I know of one case where 400 families were literally massacred, so that one man who already owned 15,000,000 acres of land might add a few hundred more to his estate. De Lara tells of many more horrible ones.
And the result was that by 1910 the big haciendas touched each other’s borders all across the North of Mexico, and the agricultural population were chained to particular haciendas by debt, religious superstition, or the most cunningly calculated mental debauchery. Education was at a standstill; or worse, it was just what the hacendados wanted it to be. Public schools could not be established there, because the law said that haciendas were “private property.”
But the people, scattered, unable to communicate with one another, deliberately sunk in content and ignorance by their employers, hopeless of change, still nourished a dream.
I have said that the Mexicans are normally an agricultural people. They are more than that. Like all other people, nothing spurs them so much to live as personal ownership of their homes and tools. The peons on the haciendas dreamed of the farms that their grandfathers used to own, and that they themselves desired. Indeed, so strong was this instinct, that the land-owners themselves gave each peon his own little field which he could work Sundays. And so, under such tremendous handicaps, the strange thing is not that the peons rose in such numbers; it is remarkable that they rose at all.
For there is another lie that those interested will tell you—that a very small per cent of the Mexican people are fighting in the Revolution—that out of a population of seventeen million, only some four hundred thousand have been engaged on both sides in the last three years.
It is true that those who originally revolted in 1910 were a small percentage of the people—but that is because news and ideas spread very slowly through the Republic.
Every day more people join the revolution—every day to more and more distant villages far removed from the lines of communication comes the astonishing word that there is hope for the peons. Every state in the Republic is now in revolt, reporting to Carranza at least weekly—and in all these states the revolution steadily gains. The Constitutionalist army in the North now amounts to over fifty thousand men, and a conservative guess at the revolutionists' strength in the rest of the Republic would give them over two hundred thousand in all.
Not all of these are fighting men—yet. But even the pacificos, the peons one finds tilling the fields and tending the cattle in the villages and haciendas of the country, are all in favor of the Constitutionalists.
They welcome the rebel entry into their towns; they hate the Federals. Often I asked them why they did not fight.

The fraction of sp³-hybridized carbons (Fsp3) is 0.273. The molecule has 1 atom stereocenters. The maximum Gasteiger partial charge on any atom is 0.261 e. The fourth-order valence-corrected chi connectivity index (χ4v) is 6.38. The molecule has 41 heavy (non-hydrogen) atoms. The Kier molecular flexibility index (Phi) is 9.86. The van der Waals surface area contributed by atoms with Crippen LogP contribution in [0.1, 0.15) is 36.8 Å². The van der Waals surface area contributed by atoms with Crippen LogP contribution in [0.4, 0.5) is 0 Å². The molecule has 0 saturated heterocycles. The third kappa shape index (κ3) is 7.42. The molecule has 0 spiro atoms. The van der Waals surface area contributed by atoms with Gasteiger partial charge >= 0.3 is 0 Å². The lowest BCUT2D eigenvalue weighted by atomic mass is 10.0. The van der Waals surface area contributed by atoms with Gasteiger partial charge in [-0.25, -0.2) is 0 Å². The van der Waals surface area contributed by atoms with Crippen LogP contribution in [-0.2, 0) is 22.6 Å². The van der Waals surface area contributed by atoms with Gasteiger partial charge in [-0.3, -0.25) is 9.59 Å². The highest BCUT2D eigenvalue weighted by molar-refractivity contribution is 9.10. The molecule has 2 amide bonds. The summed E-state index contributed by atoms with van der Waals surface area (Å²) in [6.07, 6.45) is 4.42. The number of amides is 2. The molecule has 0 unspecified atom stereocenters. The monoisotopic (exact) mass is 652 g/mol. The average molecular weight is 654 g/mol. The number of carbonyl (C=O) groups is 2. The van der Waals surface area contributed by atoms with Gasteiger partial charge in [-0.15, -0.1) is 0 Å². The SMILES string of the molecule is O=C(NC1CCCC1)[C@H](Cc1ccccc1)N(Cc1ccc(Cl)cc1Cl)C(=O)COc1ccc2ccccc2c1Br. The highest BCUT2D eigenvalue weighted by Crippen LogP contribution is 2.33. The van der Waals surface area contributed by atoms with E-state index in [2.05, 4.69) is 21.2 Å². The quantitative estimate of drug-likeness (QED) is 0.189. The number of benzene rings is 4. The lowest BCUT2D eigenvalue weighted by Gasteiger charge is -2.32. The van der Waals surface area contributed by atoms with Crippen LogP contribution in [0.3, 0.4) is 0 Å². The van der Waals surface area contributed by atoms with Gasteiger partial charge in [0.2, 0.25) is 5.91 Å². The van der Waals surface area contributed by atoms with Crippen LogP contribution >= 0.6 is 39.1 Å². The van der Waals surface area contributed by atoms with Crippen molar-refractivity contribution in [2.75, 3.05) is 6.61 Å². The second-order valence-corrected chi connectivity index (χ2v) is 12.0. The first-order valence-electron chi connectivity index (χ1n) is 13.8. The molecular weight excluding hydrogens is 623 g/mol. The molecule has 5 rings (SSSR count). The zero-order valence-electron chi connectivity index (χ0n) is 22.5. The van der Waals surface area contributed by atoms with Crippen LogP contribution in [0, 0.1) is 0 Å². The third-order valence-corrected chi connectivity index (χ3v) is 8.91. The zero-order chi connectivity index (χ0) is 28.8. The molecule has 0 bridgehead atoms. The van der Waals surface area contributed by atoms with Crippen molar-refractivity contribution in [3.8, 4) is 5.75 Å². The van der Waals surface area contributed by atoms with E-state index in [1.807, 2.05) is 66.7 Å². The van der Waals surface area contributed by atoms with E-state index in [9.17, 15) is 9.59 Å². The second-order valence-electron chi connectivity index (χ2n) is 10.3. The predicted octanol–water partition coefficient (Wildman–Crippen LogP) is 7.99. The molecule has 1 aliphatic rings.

“They do not need us,” came the reply. “The Revolution is going well. When it goes badly and they call to us, then the whole country will rise. But if we fight now, who will raise corn for the army and cattle for the soldiers? And who will make babies that can grow up to be soldiers?”
That is how deep their faith is. They look forward possibly to many years of fighting still, and see the necessity for a growing race of young soldiers to carry on the Revolution.
Zapata was the first leader of the peons in the present revolution to call them to arms for the settlement of the land question. Almost a year afterward Madero issued his famous Plan of San Luis Potosi, which inflamed the people chiefly because it promised a distribution of the great estates among the poor. Zapata joined him, too, nor did he abandon Madero until the latter showed himself unable to settle the question. The rich land-owners bribed Orozco then to start a counter-revolution to embarrass Madero, but the only way Orozco could raise the people was by promising them free farms. And when they discovered that he really did not propose to give them land at all, they deserted Orozco and went back to their homes. At the death of Madero, Carranza took the field, endorsing vaguely the principles of Madero’s plan, but placing all the emphasis upon the restoration of constitutionalist government. Zapata denounced Carranza, who refused to commit himself on the land question, but endorsed Villa, because the latter has gone ahead confiscating the great estates and dividing them gratis among the poor. And on that point, I think, the split between Carranza and his General will come—because the Mexican Revolution will not be won until the peons get their land.
And don’t let anybody tell you that there are no losses to speak of in a Mexican battle—that the whole affair is a joke, or that Mexicans are not brave. They are perhaps the most recklessly brave people in the world. I saw them charge on foot up a hill two hundred and fifty feet high in the face of artillery—saw them do it seven times, and get absolutely massacred every time. I saw them on foot again, armed only with handbombs, rush a corral defended by twelve hundred men shooting through loopholes and five machine guns—eight times they did it, and hardly one of them came back from each charge. And about the sparsity of dead in Mexican battles, let me add that about three thousand of Villa’s army were killed and wounded in the first five days' fighting at Torreon; and remember, there have been hundreds of battles in the three years.
Have you ever heard one of your fellow-countrymen talk about the “damned little Greasers,” to the effect that “one American was worth twenty Mexicans,” or perhaps that they are “a dirty, ignorant, treacherous, cowardly, immoral race”? I was two weeks marching with one hundred ex-bandits, perhaps the most disreputable company in the entire Constitutionalist army—Gringo-haters, too. Not only did they not steal anything from me—these wretchedly poor, unclothed, unpaid, immoral rascals, but they refused to allow me to buy food or even tobacco. They gave me their horses to ride. They gave me their blankets to sleep in.